The following are useful links and resources for NGOs working on the collection of evidence in Ukraine.
The Public International Law & Policy Group (PILPG) has produced a set of general guidelines on the collection, storage, and categorisation of evidence. Additionally, they have a number of available training resources for legal experts to follow on the topic. The content is available in both English and Ukrainian on their dedicated Ukraine Transitional Justice and Documentaion platform.
The PILPG has also produced a document in English for civil society groups on the Documentation of Serious Human Rights Violations.
The International Bar Associaiton has endorsed the use of the eyeWitness to Atrocities App - an app they helped to develop as a means to create a 'chain of custody' when it comes to first hand video sources. Because the video is taken directly from the field and uploaded directly to secure servers, the content is deemed to be admissible in court - overcoming previous issues related to the use of vidoes. The app stamps recordings with GPS coordinates, the time and location and other data which will show exactly where it was recorded and whether it has been edited. User guides are available in English and Ukrainian.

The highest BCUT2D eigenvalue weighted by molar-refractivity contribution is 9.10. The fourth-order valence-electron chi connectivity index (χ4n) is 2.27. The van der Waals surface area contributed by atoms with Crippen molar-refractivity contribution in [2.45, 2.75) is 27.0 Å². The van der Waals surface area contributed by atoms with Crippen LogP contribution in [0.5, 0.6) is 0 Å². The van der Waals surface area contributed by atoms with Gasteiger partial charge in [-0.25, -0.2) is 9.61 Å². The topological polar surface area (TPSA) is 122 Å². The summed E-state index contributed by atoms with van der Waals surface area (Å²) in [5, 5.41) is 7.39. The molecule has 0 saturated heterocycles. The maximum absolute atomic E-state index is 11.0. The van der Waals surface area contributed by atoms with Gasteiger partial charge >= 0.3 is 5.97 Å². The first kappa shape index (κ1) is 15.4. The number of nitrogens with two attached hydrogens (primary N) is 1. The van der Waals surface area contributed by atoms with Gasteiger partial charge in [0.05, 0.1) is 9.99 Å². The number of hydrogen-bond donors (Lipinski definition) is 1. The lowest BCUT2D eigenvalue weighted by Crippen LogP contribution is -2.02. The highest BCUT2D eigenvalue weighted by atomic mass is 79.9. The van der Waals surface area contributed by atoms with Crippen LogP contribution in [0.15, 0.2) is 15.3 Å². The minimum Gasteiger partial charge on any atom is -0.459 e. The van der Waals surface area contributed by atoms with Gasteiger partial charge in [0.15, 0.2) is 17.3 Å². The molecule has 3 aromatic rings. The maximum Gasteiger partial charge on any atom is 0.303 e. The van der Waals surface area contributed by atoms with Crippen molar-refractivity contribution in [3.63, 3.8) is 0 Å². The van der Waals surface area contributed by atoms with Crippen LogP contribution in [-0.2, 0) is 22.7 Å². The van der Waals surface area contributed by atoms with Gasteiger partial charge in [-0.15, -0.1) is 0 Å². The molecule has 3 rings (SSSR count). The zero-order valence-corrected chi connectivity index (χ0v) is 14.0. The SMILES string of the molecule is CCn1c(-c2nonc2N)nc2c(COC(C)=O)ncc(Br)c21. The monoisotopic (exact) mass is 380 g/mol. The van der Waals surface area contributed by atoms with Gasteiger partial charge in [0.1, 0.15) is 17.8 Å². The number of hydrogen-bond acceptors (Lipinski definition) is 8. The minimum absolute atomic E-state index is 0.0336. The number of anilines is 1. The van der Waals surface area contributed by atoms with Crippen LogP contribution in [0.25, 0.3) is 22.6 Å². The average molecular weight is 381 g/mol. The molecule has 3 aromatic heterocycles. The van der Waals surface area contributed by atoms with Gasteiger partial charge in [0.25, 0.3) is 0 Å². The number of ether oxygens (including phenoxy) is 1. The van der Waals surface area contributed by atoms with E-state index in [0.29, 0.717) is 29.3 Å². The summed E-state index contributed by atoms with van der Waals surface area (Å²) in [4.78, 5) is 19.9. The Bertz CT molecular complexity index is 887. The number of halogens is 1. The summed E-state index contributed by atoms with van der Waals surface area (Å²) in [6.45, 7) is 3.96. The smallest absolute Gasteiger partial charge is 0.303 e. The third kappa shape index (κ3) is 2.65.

The US Holocaust Memorial Museum in Washington DC has also produced a guide on Pursuing Justice for Mass Atrocities. Specifically, Chapter Four, "Gathering and Sharing Information" speaks directly to some of the issues that need to be considered when seeking to secure evidence for future use by national or international tribunals.
Disclaimer: New Direction holds no responsibility for the advice given by third party organisations.